The Death of Conservatism (Compact Disc)
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Sam Tanenhaus's essay "Conservatism Is Dead" prompted intense discussion and debate when it was published in the "New Republic" in the first days of Barack Obama's presidency. Now Tanenhaus, a leading authority on modern politics, has expanded his argument into a sweeping history of the American conservative movement. For seventy-five years, he argues, the Right has been split between two factions: consensus-driven "realists," who believe in the virtue of government and its power to adjust to changing conditions, and movement "revanchists," who distrust government and society and often find themselves at war with America itself.
Eventually, Tanenhaus writes, the revanchists prevailed, and the result is the decadent "movement conservatism" of today, a defunct ideology that is "profoundly and defiantly unconservative in its arguments and ideas, its tactics and strategies, above all in its vision."
But there is hope for conservatism. It resides in the examples of pragmatic leaders like Dwight Eisenhower and Ronald Reagan and thinkers like Whittaker Chambers and William F. Buckley, Jr. Each came to understand that the true role of conservatism is not to advance a narrow ideological agenda but to engage in a serious dialogue with liberalism and join with it in upholding "the politics of stability." Conservatives today need to rediscover the roots of this honorable tradition. It is their only route back to the center of American politics.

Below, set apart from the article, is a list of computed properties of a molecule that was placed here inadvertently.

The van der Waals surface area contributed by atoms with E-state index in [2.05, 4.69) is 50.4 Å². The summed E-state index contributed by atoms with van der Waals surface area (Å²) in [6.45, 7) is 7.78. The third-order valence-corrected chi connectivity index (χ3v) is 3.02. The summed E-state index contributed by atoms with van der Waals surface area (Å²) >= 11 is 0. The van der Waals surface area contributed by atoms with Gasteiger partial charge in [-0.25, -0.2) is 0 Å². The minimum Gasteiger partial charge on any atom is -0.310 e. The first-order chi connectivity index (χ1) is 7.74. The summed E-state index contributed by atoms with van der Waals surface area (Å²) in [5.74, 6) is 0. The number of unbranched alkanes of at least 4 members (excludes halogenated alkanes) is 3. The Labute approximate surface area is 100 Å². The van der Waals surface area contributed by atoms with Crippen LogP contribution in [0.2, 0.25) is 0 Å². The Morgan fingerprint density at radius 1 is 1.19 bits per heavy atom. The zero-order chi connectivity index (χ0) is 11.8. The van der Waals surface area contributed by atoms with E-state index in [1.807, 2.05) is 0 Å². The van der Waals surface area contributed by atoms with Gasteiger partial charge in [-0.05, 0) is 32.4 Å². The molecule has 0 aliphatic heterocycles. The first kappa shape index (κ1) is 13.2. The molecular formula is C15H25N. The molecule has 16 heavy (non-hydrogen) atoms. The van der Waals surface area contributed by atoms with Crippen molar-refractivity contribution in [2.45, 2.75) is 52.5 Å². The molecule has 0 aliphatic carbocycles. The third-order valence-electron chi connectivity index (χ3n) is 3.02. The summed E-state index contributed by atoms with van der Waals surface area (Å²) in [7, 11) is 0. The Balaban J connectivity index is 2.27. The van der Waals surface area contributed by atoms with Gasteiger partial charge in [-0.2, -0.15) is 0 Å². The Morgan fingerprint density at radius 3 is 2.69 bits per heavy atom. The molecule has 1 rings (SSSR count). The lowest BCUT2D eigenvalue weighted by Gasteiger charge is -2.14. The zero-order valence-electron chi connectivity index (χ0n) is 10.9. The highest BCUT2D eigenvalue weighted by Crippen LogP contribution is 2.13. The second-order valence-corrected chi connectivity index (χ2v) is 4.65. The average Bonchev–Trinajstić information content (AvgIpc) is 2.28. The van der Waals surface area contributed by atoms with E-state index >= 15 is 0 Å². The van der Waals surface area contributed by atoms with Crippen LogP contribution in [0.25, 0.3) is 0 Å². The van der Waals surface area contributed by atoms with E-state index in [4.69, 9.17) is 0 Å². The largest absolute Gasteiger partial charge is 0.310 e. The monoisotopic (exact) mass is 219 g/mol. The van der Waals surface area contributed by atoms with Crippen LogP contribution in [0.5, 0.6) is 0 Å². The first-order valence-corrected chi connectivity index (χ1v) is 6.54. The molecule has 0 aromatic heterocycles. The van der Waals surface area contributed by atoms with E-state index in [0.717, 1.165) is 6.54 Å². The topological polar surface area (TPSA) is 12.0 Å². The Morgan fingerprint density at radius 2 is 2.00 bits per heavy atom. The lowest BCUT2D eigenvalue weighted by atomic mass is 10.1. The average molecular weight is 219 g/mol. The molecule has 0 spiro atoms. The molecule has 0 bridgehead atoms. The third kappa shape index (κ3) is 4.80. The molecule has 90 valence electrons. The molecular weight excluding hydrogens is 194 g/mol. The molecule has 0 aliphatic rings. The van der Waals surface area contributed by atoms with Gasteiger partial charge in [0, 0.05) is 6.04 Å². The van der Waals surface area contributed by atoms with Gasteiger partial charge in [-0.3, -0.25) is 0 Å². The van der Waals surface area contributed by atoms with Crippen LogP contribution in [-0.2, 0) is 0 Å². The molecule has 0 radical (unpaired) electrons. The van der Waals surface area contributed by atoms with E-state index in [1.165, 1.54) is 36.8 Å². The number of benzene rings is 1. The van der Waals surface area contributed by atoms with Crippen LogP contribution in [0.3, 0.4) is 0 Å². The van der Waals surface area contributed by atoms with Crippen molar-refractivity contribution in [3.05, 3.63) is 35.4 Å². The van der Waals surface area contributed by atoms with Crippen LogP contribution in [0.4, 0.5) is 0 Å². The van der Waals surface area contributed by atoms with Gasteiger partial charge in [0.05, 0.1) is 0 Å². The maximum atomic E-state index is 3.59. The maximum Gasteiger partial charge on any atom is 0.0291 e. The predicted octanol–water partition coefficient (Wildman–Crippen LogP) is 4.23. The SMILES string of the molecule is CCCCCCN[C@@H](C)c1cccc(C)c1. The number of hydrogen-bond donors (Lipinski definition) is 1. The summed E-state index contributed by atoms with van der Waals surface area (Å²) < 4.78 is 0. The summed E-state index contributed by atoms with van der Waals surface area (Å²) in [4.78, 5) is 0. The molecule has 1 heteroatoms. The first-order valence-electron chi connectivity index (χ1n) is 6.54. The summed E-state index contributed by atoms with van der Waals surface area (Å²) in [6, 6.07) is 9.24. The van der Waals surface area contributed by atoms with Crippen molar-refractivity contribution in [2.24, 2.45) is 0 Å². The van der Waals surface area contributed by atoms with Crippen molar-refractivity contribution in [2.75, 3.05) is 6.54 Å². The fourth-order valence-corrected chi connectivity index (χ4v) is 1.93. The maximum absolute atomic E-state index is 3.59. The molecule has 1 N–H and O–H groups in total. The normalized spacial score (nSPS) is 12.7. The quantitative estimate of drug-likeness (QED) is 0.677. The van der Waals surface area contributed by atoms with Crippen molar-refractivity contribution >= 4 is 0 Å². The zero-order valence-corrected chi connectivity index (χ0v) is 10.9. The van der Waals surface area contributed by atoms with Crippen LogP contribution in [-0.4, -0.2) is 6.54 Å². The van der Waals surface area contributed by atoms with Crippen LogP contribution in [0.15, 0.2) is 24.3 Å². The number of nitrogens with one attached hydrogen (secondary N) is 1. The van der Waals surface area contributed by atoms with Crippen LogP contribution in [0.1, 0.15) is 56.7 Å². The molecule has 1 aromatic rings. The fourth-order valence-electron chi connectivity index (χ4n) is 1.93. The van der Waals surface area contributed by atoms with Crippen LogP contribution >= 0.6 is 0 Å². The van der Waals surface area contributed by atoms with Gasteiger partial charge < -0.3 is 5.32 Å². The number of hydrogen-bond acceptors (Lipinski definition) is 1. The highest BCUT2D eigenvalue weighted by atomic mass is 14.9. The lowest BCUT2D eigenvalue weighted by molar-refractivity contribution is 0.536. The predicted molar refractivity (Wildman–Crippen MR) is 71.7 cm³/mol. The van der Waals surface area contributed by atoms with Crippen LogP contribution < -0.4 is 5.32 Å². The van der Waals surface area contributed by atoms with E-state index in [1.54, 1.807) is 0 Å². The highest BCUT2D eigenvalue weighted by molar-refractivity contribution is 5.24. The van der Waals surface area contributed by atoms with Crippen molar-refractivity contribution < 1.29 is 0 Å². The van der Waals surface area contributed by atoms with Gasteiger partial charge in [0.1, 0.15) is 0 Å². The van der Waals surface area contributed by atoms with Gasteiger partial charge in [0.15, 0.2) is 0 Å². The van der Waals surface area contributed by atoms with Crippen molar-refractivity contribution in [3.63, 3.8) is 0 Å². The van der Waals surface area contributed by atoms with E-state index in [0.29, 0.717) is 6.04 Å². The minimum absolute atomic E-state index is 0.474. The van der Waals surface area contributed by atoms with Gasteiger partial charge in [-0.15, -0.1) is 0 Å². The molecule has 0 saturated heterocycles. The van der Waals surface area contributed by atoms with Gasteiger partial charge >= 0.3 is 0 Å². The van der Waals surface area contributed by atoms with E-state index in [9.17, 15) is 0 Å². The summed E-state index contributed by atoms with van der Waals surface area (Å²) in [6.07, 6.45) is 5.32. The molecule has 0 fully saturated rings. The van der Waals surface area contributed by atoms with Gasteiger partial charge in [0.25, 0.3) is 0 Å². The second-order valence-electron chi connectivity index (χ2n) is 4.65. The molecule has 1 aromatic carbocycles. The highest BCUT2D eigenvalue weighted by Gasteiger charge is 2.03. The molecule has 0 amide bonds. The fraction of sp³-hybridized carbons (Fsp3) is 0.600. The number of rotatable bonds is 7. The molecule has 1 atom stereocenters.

At once succinct and detailed, penetrating and nuanced, "The Death of Conservatism" is a must-listen for Americans of any political persuasion.
About the Author
Alan Sklar is the winner of several "AudioFile" Earphones Awards and a multiple finalist for the APA's prestigious Audie Award. Named a Best Voice of 2009 by "AudioFile" magazine, his work has twice earned him a Booklist Editors' Choice Award, a "Publishers Weekly" Listen-Up Award, and Audiobook of the Year by "ForeWord" magazine.
"An elegant brief history of the modern conservative movement, as unsparing in its critique of liberal hubris as of revanchist resentment." ---The New York Times